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*PEN America is closed tomorrow and Friday in observance of Independence Day. The DARE will resume on Monday, July 8.*

Photos emerge from government immigrant detention centers closed to public view. Trump administration abandons adding citizenship question to the 2020 census after being blocked by the Supreme Court. Prosecutors charge man who tweeted lynching image to candidate with felony. PEN America writers reflect on the experiences of migration. (Read all of them here.) -Dru Menaker, Chief Operating Officer

The most pressing threats and notable goings-on in free expression today


Border Agents Confiscated Lawmakers’ Phones. Joaquin Castro Captured Photo and Video Anyway.
Though many members in the delegation used their social media platforms to describe with words what they saw and heard, Castro’s stealthily captured photos and videos served as a rare window into the Border Patrol stations and detention facilities that the Trump administration has made increasingly difficult to access.

2020 Census Won’t Have Citizenship Question as Trump Administration Drops Effort
Officials at the Census Bureau itself have said that including the question would lead to an undercount of noncitizens and minority residents. As a result, areas with more immigrants, which tend to vote Democratic, could have lost both representation and federal funding.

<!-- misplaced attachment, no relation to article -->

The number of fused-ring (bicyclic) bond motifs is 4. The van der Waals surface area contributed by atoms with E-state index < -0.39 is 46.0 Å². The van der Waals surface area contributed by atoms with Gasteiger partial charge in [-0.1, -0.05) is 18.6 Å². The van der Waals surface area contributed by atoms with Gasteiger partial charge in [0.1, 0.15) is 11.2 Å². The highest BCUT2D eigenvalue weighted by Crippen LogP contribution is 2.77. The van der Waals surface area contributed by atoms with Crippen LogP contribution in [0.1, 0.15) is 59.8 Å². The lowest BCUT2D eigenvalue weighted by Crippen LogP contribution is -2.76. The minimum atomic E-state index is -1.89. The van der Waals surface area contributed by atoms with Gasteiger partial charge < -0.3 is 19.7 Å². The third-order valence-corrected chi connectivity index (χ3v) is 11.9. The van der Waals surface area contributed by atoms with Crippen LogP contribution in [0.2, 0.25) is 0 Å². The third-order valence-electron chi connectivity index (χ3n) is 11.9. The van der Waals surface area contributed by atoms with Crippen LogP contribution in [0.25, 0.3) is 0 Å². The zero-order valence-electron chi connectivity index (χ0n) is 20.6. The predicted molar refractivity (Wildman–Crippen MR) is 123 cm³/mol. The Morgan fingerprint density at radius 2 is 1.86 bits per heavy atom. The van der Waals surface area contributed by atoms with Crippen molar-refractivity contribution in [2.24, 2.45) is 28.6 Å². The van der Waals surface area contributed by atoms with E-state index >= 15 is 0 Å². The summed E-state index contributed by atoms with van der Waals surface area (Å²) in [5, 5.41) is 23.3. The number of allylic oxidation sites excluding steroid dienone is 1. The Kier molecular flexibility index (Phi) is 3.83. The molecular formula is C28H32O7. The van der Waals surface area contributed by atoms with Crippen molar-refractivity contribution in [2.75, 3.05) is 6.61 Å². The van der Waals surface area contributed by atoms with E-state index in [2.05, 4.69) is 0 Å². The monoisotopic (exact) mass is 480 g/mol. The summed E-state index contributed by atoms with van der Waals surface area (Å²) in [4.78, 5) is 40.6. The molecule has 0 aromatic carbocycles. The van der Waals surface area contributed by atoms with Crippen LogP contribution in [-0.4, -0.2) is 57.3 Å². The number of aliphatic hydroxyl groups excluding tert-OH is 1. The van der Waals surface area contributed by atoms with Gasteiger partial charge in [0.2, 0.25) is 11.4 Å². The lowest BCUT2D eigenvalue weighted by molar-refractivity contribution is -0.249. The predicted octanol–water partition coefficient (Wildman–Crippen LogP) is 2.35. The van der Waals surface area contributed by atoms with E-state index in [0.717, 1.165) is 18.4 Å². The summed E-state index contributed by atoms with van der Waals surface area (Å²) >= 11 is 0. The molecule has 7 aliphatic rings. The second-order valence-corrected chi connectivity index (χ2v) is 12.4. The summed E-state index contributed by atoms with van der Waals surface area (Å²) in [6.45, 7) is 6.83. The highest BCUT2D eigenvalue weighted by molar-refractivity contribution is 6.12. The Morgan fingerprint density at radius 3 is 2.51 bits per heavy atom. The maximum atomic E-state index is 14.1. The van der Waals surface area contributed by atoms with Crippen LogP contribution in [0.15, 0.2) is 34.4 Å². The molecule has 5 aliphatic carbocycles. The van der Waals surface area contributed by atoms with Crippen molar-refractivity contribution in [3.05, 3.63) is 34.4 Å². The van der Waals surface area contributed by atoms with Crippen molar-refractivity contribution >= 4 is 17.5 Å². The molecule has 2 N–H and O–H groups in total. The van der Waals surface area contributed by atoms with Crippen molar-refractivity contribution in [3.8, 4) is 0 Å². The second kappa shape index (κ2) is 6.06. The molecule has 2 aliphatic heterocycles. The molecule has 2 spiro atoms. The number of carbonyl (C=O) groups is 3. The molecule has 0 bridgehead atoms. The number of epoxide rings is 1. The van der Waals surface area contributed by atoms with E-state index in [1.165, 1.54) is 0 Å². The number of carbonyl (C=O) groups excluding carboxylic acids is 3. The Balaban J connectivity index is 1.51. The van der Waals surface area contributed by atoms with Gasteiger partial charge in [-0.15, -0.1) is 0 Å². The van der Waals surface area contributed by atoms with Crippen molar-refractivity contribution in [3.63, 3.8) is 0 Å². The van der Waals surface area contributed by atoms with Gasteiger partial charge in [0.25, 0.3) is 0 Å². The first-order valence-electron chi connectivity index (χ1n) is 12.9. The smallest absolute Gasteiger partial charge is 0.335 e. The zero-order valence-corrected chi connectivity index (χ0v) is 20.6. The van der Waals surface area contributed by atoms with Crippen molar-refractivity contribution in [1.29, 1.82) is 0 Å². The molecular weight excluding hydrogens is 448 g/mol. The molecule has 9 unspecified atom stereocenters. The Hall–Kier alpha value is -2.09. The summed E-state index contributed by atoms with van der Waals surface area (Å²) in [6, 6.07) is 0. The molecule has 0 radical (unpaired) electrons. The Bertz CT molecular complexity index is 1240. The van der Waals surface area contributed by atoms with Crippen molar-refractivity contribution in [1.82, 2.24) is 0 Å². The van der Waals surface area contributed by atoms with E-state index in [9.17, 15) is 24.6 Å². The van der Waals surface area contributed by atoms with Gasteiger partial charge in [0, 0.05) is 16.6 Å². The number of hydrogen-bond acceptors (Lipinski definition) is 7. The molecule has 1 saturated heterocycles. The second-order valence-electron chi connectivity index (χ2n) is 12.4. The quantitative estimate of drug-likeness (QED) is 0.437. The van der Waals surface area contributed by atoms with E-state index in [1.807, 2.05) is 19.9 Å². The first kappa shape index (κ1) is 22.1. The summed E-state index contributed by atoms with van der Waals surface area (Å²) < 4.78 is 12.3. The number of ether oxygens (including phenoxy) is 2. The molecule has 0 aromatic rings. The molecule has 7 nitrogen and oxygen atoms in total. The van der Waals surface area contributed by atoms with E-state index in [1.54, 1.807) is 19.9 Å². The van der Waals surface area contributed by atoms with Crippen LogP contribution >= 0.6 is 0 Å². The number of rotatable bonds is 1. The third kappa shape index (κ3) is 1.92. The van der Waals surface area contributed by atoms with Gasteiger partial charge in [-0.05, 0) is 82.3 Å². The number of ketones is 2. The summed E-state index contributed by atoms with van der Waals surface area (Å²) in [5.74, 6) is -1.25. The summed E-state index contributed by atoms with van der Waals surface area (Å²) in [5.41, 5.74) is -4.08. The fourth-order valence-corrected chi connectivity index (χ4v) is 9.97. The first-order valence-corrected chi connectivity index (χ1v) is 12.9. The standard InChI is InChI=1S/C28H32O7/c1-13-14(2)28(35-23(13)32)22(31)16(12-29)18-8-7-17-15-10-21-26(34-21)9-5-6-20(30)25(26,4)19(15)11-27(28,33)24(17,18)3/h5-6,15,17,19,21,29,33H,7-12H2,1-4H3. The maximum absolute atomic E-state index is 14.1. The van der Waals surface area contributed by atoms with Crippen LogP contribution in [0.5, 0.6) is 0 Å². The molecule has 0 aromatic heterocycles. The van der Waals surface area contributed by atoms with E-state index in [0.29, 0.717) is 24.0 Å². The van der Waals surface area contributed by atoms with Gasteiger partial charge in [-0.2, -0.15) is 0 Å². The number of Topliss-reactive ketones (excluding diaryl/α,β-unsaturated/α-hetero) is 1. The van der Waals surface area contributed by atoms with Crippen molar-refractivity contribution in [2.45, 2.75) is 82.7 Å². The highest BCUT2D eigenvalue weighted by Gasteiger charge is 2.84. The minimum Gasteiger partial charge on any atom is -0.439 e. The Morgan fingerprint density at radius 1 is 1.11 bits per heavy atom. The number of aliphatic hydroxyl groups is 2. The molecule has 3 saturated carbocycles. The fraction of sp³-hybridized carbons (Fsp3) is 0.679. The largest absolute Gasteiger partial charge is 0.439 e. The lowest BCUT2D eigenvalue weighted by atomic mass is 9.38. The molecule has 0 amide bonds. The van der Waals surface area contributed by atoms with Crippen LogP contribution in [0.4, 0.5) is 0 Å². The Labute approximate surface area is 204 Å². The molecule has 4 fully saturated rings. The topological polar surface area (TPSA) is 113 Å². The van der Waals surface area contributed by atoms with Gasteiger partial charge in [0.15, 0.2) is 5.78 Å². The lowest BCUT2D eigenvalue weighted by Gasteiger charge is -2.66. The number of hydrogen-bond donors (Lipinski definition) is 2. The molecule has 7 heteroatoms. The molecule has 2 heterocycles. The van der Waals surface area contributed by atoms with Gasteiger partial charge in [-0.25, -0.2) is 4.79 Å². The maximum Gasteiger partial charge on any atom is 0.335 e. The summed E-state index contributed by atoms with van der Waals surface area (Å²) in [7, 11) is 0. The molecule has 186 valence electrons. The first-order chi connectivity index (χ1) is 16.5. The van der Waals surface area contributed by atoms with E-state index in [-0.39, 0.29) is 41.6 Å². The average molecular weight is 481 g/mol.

Twitter User Could Face Jail for Lynching Tweet Against Muslim Candidate
Prosecutors say that when Joseph Cecil Vandevere decided in March 2018 to anonymously tweet a graphic image of a lynching to a Muslim candidate, he was actually using interstate communication to transmit a threat―a felony.

Jhumpa Lahiri and Hari Kunzru Reflect on America’s Immigration Crisis
As July 4th approaches, PEN America has gathered a series of statements from a number of writers and activists in the literary community on America’s immigration crisis, human rights abuses, and what freedom means to us. Here are the thoughts from Jhumpa Lahiri and Hari Kunzru.


Myanmar Court Drops Case Against Journalist
A prominent Myanmar journalist accused of defaming a hardline nationalist monk dubbed the “Buddhist Bin Laden” has had the case against him dropped, his lawyer said. Myanmar Now editor Swe Win had been on trial for two years after posting an article on Facebook criticizing the preacher abbot Wirathu.

German Court Fines Facebook over Hate Speech Action Failings
A German court fined Facebook 2 million euros for not being transparent enough over the action it is taking to curb online hate speech. Under a new regulation from January 2018, companies like Twitter and Facebook have 24 hours to remove posts that openly violate German law after they are flagged by users.

Media Bosses in the Dark on Journalist Prosecutions
Media executives have received no assurances from the Morrison government that journalists targeted in police raids won’t be prosecuted amid growing concerns federal parliament’s powerful intelligence and security committee is the wrong forum to investigate press freedom.

Letter: Talib Kweli’s Removal from Festival Lineup Is Part of Anti-Palestinian Censorship Trend
“Attempts in Germany to impose political conditions on artists who support Palestinian rights, particularly targeting people of color and queer artists, comprise a shameful trend of censorship, anti-Palestinian repression, and attacks on freedom of conscience.”

DARE is a project of PEN America’s #LouderTogether campaign, bringing you a daily-curated roundup of the most important free expression-related news from the U.S. and abroad. Send your feedback and story suggestions to [email protected]